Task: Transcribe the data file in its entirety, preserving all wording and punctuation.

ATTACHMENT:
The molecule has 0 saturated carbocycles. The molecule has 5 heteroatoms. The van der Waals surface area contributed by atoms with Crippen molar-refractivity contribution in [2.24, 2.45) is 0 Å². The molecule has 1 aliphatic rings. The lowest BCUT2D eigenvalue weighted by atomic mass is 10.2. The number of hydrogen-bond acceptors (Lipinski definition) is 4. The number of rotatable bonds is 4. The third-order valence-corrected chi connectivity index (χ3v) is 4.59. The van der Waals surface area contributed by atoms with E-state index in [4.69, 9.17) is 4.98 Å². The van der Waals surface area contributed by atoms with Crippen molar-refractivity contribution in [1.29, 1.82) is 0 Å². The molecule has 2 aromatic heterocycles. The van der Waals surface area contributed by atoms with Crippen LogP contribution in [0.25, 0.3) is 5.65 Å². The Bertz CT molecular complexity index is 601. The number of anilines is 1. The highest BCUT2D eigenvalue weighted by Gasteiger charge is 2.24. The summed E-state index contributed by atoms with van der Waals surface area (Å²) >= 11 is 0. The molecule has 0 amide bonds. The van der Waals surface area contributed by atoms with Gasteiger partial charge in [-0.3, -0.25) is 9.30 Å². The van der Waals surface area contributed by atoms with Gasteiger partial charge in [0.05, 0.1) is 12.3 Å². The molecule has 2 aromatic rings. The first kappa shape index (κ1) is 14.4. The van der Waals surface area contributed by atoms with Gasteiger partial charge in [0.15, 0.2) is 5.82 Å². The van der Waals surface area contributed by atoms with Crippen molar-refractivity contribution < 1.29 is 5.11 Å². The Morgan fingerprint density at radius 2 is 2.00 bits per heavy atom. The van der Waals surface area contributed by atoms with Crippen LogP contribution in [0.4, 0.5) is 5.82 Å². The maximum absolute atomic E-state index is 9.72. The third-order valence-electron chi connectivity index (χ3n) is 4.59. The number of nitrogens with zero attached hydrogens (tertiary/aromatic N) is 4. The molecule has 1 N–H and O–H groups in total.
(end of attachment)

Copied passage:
The molecule has 0 saturated carbocycles. The molecule has 5 heteroatoms. The van der Waals surface area contributed by atoms with Crippen molar-refractivity contribution in [2.24, 2.45) is 0 Å². The molecule has 1 aliphatic rings. The lowest BCUT2D eigenvalue weighted by atomic mass is 10.2. The number of hydrogen-bond acceptors (Lipinski definition) is 4. The number of rotatable bonds is 4. The third-order valence-corrected chi connectivity index (χ3v) is 4.59. The van der Waals surface area contributed by atoms with E-state index in [4.69, 9.17) is 4.98 Å². The van der Waals surface area contributed by atoms with Crippen molar-refractivity contribution in [1.29, 1.82) is 0 Å². The molecule has 2 aromatic heterocycles. The van der Waals surface area contributed by atoms with Crippen LogP contribution in [0.25, 0.3) is 5.65 Å². The Bertz CT molecular complexity index is 601. The number of anilines is 1. The highest BCUT2D eigenvalue weighted by Gasteiger charge is 2.24. The summed E-state index contributed by atoms with van der Waals surface area (Å²) >= 11 is 0. The molecule has 0 amide bonds. The van der Waals surface area contributed by atoms with Gasteiger partial charge in [-0.3, -0.25) is 9.30 Å². The van der Waals surface area contributed by atoms with Gasteiger partial charge in [0.05, 0.1) is 12.3 Å². The molecule has 2 aromatic rings. The first kappa shape index (κ1) is 14.4. The van der Waals surface area contributed by atoms with Gasteiger partial charge in [0.15, 0.2) is 5.82 Å². The van der Waals surface area contributed by atoms with Crippen molar-refractivity contribution < 1.29 is 5.11 Å². The Morgan fingerprint density at radius 2 is 2.00 bits per heavy atom. The van der Waals surface area contributed by atoms with Crippen LogP contribution in [0.4, 0.5) is 5.82 Å². The maximum absolute atomic E-state index is 9.72. The third-order valence-electron chi connectivity index (χ3n) is 4.59. The number of nitrogens with zero attached hydrogens (tertiary/aromatic N) is 4. The molecule has 1 N–H and O–H groups in total.